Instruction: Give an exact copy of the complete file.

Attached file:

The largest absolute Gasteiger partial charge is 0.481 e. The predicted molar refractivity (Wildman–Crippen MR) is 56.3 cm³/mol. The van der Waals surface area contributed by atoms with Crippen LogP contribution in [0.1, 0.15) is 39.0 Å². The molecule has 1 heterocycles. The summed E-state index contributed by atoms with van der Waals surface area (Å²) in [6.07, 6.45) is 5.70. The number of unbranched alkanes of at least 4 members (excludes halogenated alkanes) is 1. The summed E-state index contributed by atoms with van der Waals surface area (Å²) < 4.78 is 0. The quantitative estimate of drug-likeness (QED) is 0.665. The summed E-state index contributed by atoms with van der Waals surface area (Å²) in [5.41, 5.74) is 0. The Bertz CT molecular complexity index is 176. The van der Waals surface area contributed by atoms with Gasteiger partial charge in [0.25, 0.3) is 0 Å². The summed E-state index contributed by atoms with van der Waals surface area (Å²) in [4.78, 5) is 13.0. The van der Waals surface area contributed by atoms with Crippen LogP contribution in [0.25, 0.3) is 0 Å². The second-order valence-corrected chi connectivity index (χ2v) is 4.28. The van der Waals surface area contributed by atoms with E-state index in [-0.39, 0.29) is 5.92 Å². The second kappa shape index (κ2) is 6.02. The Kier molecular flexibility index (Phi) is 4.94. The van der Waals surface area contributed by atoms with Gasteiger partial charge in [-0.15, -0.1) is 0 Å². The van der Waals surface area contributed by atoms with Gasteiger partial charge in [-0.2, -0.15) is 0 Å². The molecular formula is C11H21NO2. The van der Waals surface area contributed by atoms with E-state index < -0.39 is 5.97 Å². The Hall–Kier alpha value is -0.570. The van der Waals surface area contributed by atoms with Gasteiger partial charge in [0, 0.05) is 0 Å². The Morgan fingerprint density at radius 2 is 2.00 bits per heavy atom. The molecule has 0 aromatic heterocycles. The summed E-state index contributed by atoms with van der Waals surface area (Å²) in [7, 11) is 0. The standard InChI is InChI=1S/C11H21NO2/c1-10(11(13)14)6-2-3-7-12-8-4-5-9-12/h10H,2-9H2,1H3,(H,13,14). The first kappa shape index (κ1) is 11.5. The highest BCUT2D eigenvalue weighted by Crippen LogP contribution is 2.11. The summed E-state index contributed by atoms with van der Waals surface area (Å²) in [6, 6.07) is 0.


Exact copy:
The largest absolute Gasteiger partial charge is 0.481 e. The predicted molar refractivity (Wildman–Crippen MR) is 56.3 cm³/mol. The van der Waals surface area contributed by atoms with Crippen LogP contribution in [0.1, 0.15) is 39.0 Å². The molecule has 1 heterocycles. The summed E-state index contributed by atoms with van der Waals surface area (Å²) in [6.07, 6.45) is 5.70. The number of unbranched alkanes of at least 4 members (excludes halogenated alkanes) is 1. The summed E-state index contributed by atoms with van der Waals surface area (Å²) < 4.78 is 0. The quantitative estimate of drug-likeness (QED) is 0.665. The summed E-state index contributed by atoms with van der Waals surface area (Å²) in [5.41, 5.74) is 0. The Bertz CT molecular complexity index is 176. The van der Waals surface area contributed by atoms with Gasteiger partial charge in [0.25, 0.3) is 0 Å². The summed E-state index contributed by atoms with van der Waals surface area (Å²) in [4.78, 5) is 13.0. The van der Waals surface area contributed by atoms with Crippen LogP contribution in [0.25, 0.3) is 0 Å². The second-order valence-corrected chi connectivity index (χ2v) is 4.28. The van der Waals surface area contributed by atoms with E-state index in [-0.39, 0.29) is 5.92 Å². The second kappa shape index (κ2) is 6.02. The Kier molecular flexibility index (Phi) is 4.94. The van der Waals surface area contributed by atoms with Gasteiger partial charge in [-0.15, -0.1) is 0 Å². The van der Waals surface area contributed by atoms with Gasteiger partial charge in [-0.2, -0.15) is 0 Å². The molecular formula is C11H21NO2. The van der Waals surface area contributed by atoms with E-state index < -0.39 is 5.97 Å². The Hall–Kier alpha value is -0.570. The van der Waals surface area contributed by atoms with Gasteiger partial charge in [0, 0.05) is 0 Å². The Morgan fingerprint density at radius 2 is 2.00 bits per heavy atom. The molecule has 0 aromatic heterocycles. The summed E-state index contributed by atoms with van der Waals surface area (Å²) in [7, 11) is 0. The standard InChI is InChI=1S/C11H21NO2/c1-10(11(13)14)6-2-3-7-12-8-4-5-9-12/h10H,2-9H2,1H3,(H,13,14). The first kappa shape index (κ1) is 11.5. The highest BCUT2D eigenvalue weighted by Crippen LogP contribution is 2.11. The summed E-state index contributed by atoms with van der Waals surface area (Å²) in [6, 6.07) is 0.